It was now clear that a herbicide treatment was going to be necessary to save the pond. The Aquascape Environmental team worked closely with experts at SePRO Aquatics, a developer and distributor of invasive aquatic plant management products, to develop an appropriate treatment plan based on the special conditions involved. The team presented three treatment options, incorporating different products, application rates, and timeframes. The team explained pros and cons of each to the Chattahoochee Nature Center staff and Board, and ultimately all parties agreed to a treatment option that provided an acceptable comfort level regarding impact to the resident wildlife as well as a high confidence level that the treatment would be effective.
In late August 2015, an Aquascape Environmental crew arrived to perform the treatment application at Kingfisher pond. At that time, another invasive aquatic species, Duckweed (Lemnoideae), was identified in the pond along with the Eurasian Watermilfoil. The product that had been selected was also labeled for control of Duckweed, so the treatment proceeded as planned.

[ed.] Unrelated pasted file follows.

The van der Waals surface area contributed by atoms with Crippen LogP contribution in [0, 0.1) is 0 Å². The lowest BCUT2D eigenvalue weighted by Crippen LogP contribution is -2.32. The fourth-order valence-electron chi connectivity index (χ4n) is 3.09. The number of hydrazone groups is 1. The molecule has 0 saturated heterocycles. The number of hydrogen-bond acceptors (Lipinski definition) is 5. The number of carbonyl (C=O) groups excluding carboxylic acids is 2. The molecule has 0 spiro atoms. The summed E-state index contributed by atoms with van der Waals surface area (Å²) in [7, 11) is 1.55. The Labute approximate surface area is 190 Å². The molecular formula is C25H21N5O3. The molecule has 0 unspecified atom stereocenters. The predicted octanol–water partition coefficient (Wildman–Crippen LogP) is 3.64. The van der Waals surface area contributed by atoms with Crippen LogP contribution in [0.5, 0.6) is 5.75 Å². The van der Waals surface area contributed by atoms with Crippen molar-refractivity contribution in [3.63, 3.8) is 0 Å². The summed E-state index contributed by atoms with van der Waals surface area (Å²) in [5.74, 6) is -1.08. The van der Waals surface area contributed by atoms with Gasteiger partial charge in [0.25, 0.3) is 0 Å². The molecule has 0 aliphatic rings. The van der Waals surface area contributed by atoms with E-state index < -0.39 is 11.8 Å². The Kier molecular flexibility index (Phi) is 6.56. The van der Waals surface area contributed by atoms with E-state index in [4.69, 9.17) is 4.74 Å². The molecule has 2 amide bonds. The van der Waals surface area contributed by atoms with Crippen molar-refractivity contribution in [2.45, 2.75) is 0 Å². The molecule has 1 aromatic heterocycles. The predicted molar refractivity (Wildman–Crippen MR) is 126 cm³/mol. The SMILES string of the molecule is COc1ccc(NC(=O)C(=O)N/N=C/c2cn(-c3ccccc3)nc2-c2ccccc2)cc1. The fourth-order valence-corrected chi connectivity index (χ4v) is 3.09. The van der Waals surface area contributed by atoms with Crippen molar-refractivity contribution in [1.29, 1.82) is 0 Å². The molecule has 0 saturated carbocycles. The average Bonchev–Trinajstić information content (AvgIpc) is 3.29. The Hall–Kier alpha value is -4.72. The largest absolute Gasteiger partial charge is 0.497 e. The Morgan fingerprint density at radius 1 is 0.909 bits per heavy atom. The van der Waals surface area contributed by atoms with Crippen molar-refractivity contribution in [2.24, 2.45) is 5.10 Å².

Two months later, Mr. Nelson reported that the treatment “appeared to have had a positive impact on the invasive material,” with no known impacts to the resident wildlife.
“The team at Aquascape Environmental was wonderful to work with,” Nelson noted. “The 41-year-old mission of the Center and sensitivity to the site were always the primary concerns in any and all management proposals they recommended. It was a very positive process all the way around.”
For his part, Carpenter was pleased with the ultimate resolution to a complicated problem.
“We worked closely with both our client and SePRO to achieve an outcome that satisfied everyone,” he noted. “Education and information were key. Most importantly, now Kingfisher Pond is healthy and provides a picturesque setting so the resident wildlife and visitors to the Center can enjoy it.”
¹Pfingsten, I.A., L. Berent, C.C. Jacono, and M.M. Richerson., 2017, Myriophyllum spicatum L.: U.S. Geological Survey, Nonindigenous Aquatic Species Database, Gainesville, FL, https://nas.er.usgs.gov/queries/FactSheet.aspx?speciesID=237. Revision Date: 3/21/2016, Access Date: 8/24/2017